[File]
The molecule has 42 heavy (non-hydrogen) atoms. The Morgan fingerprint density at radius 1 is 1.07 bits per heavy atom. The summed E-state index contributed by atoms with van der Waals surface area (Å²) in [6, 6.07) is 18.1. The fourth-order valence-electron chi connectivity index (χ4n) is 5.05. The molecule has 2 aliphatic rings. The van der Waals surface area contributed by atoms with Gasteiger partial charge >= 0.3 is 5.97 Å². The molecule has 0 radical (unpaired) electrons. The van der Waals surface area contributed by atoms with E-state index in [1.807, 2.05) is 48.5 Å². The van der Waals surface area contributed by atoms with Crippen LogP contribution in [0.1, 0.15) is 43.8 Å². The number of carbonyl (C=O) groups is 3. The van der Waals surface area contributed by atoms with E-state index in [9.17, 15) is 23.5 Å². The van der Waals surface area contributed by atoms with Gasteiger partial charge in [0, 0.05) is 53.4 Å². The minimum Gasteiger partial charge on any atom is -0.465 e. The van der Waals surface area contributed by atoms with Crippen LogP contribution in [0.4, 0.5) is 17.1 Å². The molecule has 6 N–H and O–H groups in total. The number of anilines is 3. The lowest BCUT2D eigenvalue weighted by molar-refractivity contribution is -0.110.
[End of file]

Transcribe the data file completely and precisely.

The molecule has 42 heavy (non-hydrogen) atoms. The Morgan fingerprint density at radius 1 is 1.07 bits per heavy atom. The summed E-state index contributed by atoms with van der Waals surface area (Å²) in [6, 6.07) is 18.1. The fourth-order valence-electron chi connectivity index (χ4n) is 5.05. The molecule has 2 aliphatic rings. The van der Waals surface area contributed by atoms with Gasteiger partial charge >= 0.3 is 5.97 Å². The molecule has 0 radical (unpaired) electrons. The van der Waals surface area contributed by atoms with E-state index in [1.807, 2.05) is 48.5 Å². The van der Waals surface area contributed by atoms with Crippen LogP contribution in [0.1, 0.15) is 43.8 Å². The number of carbonyl (C=O) groups is 3. The van der Waals surface area contributed by atoms with E-state index in [9.17, 15) is 23.5 Å². The van der Waals surface area contributed by atoms with Gasteiger partial charge in [0, 0.05) is 53.4 Å². The minimum Gasteiger partial charge on any atom is -0.465 e. The van der Waals surface area contributed by atoms with Crippen LogP contribution in [0.4, 0.5) is 17.1 Å². The molecule has 6 N–H and O–H groups in total. The number of anilines is 3. The lowest BCUT2D eigenvalue weighted by molar-refractivity contribution is -0.110.